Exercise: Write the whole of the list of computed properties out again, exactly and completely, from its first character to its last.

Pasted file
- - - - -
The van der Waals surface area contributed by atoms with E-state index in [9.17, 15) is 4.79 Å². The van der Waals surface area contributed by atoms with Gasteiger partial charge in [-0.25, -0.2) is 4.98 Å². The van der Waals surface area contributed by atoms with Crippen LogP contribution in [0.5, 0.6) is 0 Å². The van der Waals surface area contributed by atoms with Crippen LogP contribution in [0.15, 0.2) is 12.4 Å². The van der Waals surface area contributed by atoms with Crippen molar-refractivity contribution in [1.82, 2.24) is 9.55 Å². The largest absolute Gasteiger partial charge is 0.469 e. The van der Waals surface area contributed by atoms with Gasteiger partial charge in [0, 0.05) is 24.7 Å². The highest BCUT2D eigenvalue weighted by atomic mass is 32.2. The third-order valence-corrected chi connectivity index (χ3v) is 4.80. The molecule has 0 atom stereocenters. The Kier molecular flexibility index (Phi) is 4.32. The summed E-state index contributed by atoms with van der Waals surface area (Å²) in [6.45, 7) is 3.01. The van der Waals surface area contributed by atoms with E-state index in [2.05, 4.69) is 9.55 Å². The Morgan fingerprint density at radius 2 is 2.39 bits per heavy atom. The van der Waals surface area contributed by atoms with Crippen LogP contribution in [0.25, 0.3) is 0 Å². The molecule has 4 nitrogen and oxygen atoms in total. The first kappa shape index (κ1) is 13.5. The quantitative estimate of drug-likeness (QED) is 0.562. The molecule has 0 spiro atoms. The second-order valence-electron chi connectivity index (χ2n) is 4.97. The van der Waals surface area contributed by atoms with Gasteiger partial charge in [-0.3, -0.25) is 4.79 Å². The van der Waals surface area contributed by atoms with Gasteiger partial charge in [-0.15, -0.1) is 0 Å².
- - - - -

The van der Waals surface area contributed by atoms with E-state index in [9.17, 15) is 4.79 Å². The van der Waals surface area contributed by atoms with Gasteiger partial charge in [-0.25, -0.2) is 4.98 Å². The van der Waals surface area contributed by atoms with Crippen LogP contribution in [0.5, 0.6) is 0 Å². The van der Waals surface area contributed by atoms with Crippen LogP contribution in [0.15, 0.2) is 12.4 Å². The van der Waals surface area contributed by atoms with Crippen molar-refractivity contribution in [1.82, 2.24) is 9.55 Å². The largest absolute Gasteiger partial charge is 0.469 e. The van der Waals surface area contributed by atoms with Gasteiger partial charge in [0, 0.05) is 24.7 Å². The highest BCUT2D eigenvalue weighted by atomic mass is 32.2. The third-order valence-corrected chi connectivity index (χ3v) is 4.80. The molecule has 0 atom stereocenters. The Kier molecular flexibility index (Phi) is 4.32. The summed E-state index contributed by atoms with van der Waals surface area (Å²) in [6.45, 7) is 3.01. The van der Waals surface area contributed by atoms with E-state index in [2.05, 4.69) is 9.55 Å². The Morgan fingerprint density at radius 2 is 2.39 bits per heavy atom. The van der Waals surface area contributed by atoms with Crippen LogP contribution in [0.25, 0.3) is 0 Å². The molecule has 4 nitrogen and oxygen atoms in total. The first kappa shape index (κ1) is 13.5. The quantitative estimate of drug-likeness (QED) is 0.562. The molecule has 0 spiro atoms. The second-order valence-electron chi connectivity index (χ2n) is 4.97. The van der Waals surface area contributed by atoms with Gasteiger partial charge in [-0.3, -0.25) is 4.79 Å². The van der Waals surface area contributed by atoms with Gasteiger partial charge in [-0.15, -0.1) is 0 Å².